Jean-Baptiste Poquelin, better known as Moliere, the father of comic satire, was born in the early 17th century. He lived a troubled life, having problems with debts and illness, and initially failed as an actor. Although he earned a law degree, Moliere never practiced law and spent his life in the theater. At the age of 22, after being released from debtor's prison, Moliere disappeared for several months. It was only after that mysterious hiatus that he started down the road to fame and success in the theater. Director Laurent Tirard's film, Moliere, is a fictionalized account of that brief period in Moliere's life.
Romain Duris (The Beat that My Heart Skipped) plays Moliere and dominates this humorous film in a strong but subdued performance. Even though at times Duris seems to be grinning at the camera, that distracts little from his subtle mannerisms and impressive screen presence. He has an excellent supporting cast, which includes Fabrice Luchini as Jourdain, a wealthy benefactor; Jourdain's wife, Elmire, played by the stunningly beautiful Laura Morante (The Dancer Upstairs); Dorante, Jourdain's friend, played by Edouard Baer; and Ludimene Sagnier (Swimming Pool) as Celemene, an attractive young widow.
Jourdain surprises Moliere by having him temporarily released from the debtor's prison so Moliere can teach him how to perform in Jourdain's own one-act play written solely to impress and attract the attention of Celemene. Since refusing to cooperate would mean a one-way trip back to prison, Moliere agrees to participate in Jourdain's scheme. It seems as if everyone in Moliere, including the dog, is trying to trick someone else. As in most stories of deception, unpredictable events take place and the most carefully constructed plans get derailed. Tirard presents this time in Moliere's life, of which little or nothing is actually known, as a time of growth and change that resulted in Moliere becoming the greatest French comic actor, dramatist, stage director and dramatic theoretician of that century. Tirard, who co-wrote the screenplay with Gregoire Vigneron and Gilles Henry, bases his original perspective of this era on information gleaned from Moliere's writings, thereby giving the film credibility.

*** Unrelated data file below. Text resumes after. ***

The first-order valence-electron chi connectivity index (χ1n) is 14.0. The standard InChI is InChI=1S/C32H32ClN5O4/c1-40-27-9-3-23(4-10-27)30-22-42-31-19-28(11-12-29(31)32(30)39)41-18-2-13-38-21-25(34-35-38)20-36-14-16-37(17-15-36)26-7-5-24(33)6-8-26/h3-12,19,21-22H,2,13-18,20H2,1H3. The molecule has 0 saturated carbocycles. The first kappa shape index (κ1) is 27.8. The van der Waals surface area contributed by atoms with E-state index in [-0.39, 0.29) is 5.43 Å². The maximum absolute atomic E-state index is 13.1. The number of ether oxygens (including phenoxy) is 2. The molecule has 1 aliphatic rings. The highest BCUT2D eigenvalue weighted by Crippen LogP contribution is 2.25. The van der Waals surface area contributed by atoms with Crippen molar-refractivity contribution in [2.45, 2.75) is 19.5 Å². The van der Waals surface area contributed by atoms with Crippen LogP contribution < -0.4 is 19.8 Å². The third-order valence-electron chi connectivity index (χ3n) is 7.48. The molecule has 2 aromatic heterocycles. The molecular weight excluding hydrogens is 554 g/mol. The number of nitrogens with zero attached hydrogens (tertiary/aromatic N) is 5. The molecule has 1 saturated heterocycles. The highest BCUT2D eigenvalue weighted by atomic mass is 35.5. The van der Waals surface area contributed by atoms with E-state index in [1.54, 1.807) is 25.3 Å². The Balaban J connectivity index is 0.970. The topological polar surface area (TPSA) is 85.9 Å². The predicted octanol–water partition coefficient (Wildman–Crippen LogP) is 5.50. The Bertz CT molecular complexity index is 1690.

Moliere is a visually exquisite film, beautifully photographed, and it also includes a spirited musical score. However, Moliere is also at times incongruent and strange. A scene in the attic of the house in which Moliere is giving Jourdain an acting lesson, by teaching him how to act like a horse, is too silly to be funny. At times, the dialog is hesitant and tentative, making the film move at a sluggish pace, but those were formal, pedantic times, and much attention was paid to details. There is too much tenderness and not enough tension to match all the deceit and subterfuge. Some movie fans will find Moliere too sweet and dainty for their tastes.
The film Moliere doesn't cheapen the man. Sometimes he appears to be a braggart who is weak and easily manipulated and with goals that are out of touch with reality, and at other times, he appears wise and skillful, but he's always committed to his art. He's a complex person, adapts his dreams and objectives to fit the situation and tries to make the best of the opportunities that arise. Moliere is more committed to his art than to his relationships.
Watching this warm and funny romantic period piece, this fictionalized account of the life of a mysterious historical figure, is a pleasurable experience as long as expectations are not too high.